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Today’s public sector legal professionals are more likely than ever to prioritise wellbeing support when choosing a role. Employers need to be aware of this and improve their offering in this area to attract the best candidates.
Public sector organisations traditionally do this by focusing on a number of key metrics, such as salary, career progression and other professional perks. However, in the current marketplace, it is important that they do not underestimate the importance of wellbeing initiatives.
The COVID-19 pandemic has led to a significant shift in career priorities for many professionals. After an extended period of furlough or remote working, it has become increasingly important for legal professionals to feel they are being supported in their roles, and that they are being given the opportunities they need to focus on their wellbeing.
As such, public sector organisations need to be doing all they can to ensure that they are providing the right environment and wellbeing measures to properly support their existing workforce — and to provide a strong offer for prospective candidates.
The growing demand for proactive wellbeing support in the workplace has been demonstrated by Sellick Partnership’s recent survey of 172 legal professionals, which polled them on what to look for when considering a new job. The results highlighted the following trends:
Looking at the specific responses regarding what people are anticipating from a new role also revealed a consistent demand for better wellbeing standards:
We spoke to one of our clients, Magda Dyson, Senior Solicitor at The Borough Council of Calderdale, who outlined the plans in place to support staff.
Magda said: “We have weekly team meetings where we allocate work to individuals. This keeps everything transparent and balanced so no one is taking on more work than anyone else. It also gives everyone a chance to talk about any specific matters relating their workload, so it feels much more like a team caseload rather than an individual’s.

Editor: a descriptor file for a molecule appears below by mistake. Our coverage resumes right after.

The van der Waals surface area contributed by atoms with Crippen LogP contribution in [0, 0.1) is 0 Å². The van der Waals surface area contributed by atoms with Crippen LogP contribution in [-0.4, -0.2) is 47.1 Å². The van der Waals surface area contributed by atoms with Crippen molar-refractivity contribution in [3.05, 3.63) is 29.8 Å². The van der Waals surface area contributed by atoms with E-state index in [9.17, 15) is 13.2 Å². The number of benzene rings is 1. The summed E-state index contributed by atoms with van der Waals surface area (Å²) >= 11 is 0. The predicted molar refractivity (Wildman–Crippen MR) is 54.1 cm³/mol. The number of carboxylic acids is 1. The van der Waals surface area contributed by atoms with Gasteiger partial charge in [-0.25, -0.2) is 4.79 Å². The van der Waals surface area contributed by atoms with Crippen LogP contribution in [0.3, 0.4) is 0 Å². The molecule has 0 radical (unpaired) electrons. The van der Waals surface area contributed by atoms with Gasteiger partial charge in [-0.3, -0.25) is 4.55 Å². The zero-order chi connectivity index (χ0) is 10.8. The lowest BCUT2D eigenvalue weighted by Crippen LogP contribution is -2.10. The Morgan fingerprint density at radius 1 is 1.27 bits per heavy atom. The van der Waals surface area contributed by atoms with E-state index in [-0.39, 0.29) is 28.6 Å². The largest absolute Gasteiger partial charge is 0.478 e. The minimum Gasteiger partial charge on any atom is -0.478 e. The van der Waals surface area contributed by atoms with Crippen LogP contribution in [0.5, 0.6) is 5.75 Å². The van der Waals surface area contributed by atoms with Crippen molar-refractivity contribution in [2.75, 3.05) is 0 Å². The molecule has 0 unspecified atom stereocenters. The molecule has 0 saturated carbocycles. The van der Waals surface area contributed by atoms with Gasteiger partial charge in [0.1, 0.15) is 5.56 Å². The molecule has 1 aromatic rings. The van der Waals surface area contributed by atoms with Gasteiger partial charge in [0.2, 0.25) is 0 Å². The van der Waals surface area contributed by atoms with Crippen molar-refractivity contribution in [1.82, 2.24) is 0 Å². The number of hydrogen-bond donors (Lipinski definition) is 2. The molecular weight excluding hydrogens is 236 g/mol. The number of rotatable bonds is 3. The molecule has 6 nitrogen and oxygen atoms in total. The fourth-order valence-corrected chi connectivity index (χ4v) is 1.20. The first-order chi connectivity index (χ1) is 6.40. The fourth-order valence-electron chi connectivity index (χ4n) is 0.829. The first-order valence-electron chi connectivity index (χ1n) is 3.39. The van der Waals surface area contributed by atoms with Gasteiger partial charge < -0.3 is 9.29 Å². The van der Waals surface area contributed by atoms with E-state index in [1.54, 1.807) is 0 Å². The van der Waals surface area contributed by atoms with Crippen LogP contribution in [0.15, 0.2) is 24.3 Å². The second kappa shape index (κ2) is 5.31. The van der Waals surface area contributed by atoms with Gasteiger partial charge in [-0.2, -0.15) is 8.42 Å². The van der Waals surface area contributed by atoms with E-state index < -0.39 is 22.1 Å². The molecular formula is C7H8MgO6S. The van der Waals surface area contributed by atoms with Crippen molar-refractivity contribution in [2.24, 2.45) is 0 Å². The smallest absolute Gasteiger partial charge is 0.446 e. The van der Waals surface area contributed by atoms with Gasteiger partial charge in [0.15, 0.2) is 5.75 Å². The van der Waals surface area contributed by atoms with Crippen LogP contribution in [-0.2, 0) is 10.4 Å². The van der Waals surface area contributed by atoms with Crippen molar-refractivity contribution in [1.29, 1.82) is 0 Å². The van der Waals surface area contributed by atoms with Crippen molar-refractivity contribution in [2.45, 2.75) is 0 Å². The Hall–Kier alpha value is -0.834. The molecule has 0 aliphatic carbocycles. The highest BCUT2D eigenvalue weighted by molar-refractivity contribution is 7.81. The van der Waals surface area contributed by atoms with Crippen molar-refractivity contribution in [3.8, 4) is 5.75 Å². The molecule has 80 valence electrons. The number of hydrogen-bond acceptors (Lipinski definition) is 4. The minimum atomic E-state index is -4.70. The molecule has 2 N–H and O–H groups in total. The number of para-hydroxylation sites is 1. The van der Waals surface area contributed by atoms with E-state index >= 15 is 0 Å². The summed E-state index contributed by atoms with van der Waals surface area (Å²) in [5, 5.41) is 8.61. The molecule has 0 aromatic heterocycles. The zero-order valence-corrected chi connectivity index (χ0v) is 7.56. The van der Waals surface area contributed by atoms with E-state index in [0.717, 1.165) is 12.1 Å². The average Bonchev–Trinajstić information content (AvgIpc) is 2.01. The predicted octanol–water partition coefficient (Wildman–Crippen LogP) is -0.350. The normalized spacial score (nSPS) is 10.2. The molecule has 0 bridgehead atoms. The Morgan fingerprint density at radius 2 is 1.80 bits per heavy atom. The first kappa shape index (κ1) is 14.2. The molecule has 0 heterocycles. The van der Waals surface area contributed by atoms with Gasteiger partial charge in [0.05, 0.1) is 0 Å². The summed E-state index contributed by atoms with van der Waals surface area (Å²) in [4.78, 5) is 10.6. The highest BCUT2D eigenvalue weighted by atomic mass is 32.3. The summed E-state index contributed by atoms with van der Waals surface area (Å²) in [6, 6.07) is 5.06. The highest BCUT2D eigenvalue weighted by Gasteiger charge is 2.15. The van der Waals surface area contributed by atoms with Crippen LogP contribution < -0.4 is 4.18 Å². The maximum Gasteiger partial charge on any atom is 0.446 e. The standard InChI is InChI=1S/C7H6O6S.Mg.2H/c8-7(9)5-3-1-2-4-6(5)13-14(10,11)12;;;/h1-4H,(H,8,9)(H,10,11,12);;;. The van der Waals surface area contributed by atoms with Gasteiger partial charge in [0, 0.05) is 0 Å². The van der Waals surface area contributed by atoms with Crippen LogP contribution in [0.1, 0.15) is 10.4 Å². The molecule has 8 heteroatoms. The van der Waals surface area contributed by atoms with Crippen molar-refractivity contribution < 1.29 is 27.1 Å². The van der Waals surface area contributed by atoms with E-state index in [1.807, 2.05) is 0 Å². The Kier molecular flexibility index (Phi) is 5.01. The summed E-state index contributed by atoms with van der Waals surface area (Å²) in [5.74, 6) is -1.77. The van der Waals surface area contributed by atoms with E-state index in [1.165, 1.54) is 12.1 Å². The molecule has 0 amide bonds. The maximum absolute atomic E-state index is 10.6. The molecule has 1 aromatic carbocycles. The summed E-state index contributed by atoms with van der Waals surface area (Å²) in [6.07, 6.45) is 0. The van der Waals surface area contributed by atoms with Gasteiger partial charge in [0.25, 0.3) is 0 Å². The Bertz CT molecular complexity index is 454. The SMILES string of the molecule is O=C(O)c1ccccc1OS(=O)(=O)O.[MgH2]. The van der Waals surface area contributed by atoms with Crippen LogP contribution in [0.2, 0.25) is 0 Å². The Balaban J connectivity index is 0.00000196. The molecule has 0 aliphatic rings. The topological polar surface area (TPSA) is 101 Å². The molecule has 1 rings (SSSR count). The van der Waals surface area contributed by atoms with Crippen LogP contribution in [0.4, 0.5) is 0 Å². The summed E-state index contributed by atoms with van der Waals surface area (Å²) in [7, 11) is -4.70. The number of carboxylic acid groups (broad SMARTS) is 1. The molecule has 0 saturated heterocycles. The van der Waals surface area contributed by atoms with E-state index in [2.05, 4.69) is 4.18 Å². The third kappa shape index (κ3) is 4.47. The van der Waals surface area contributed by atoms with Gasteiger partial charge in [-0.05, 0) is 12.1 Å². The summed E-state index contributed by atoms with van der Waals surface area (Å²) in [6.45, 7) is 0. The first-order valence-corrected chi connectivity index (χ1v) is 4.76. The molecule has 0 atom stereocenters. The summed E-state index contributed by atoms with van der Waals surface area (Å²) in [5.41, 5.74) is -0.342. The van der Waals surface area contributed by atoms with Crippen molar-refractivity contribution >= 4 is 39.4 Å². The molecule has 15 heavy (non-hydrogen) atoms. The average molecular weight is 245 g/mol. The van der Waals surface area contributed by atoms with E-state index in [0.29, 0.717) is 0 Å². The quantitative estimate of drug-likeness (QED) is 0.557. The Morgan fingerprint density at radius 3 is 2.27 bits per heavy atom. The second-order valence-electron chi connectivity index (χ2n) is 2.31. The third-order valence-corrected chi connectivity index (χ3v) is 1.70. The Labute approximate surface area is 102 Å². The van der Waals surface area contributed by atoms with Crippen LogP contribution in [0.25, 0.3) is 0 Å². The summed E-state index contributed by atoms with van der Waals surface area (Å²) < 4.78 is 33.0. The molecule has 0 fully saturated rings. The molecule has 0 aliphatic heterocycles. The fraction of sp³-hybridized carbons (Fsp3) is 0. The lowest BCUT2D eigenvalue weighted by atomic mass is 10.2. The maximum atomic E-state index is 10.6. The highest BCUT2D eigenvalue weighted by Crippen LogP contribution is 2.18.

“We organise social events outside of work and also share funny anecdotes we have seen; I think this really shows the human side to everyone.
“We have a plan in place for continuing our working from home arrangements. We will maintain working from home on a permanent basis but each team will have one day per week where they may go into the office if they want to. The decision to attend the office will be left up to each individual. This means everyone will have flexibility of choice, whilst maintaining stability and transparency.”
When analysing these responses, a number of recurring themes emerge:
Although remote working is in high demand, not every aspect of working from home has been seen as positive. During the pandemic, many legal professionals have felt isolated and cut off from the broader organisation, without being able to spend time getting to know their colleagues.
As such, candidates for public sector legal roles are keen to hear about an organisation’s working culture and team ethos, and will consider these factors. Employers need to clearly communicate their values and team ethos, particularly in terms of social events and the steps taken to ensure that people working remotely can feel fully involved in the organisation’s culture.
Many legal professionals experienced significant stress during the pandemic, becoming overwhelmed and unsure of where to turn for support, due to a lack of physical proximity to their colleagues and managers. Now that pandemic restrictions have eased, staff are keen to ensure that they are not put in this position again.
As such, applicants for new roles are likely to have questions about average workloads and the likelihood of having to work extended hours, and will be looking for an employer that prioritises the mental health and wellbeing of the team, including putting clear systems in place for workers to get help if they are experiencing a lot of strain.
In order to ensure they are delivering a competitive employment package that can attract the top legal talent, public sector organisations need to make sure they are considering wellbeing and work culture as a top priority. This means:
By taking these steps and emphasising them to prospective candidates, public sector organisations can deliver a powerful selling point for new legal recruits — while also ensuring they are better equipped to improve retention among current staff members, who might otherwise be tempted by higher salaries offered within the private sector.
To find out more insights about the wellbeing benefits that public sector legal candidates are looking for, get in touch with me today.
If you want to learn more about how Sellick Partnership can help public sector employers to access the very best legal talent, visit our legal recruitment hub, or call us on 0161 834 1642.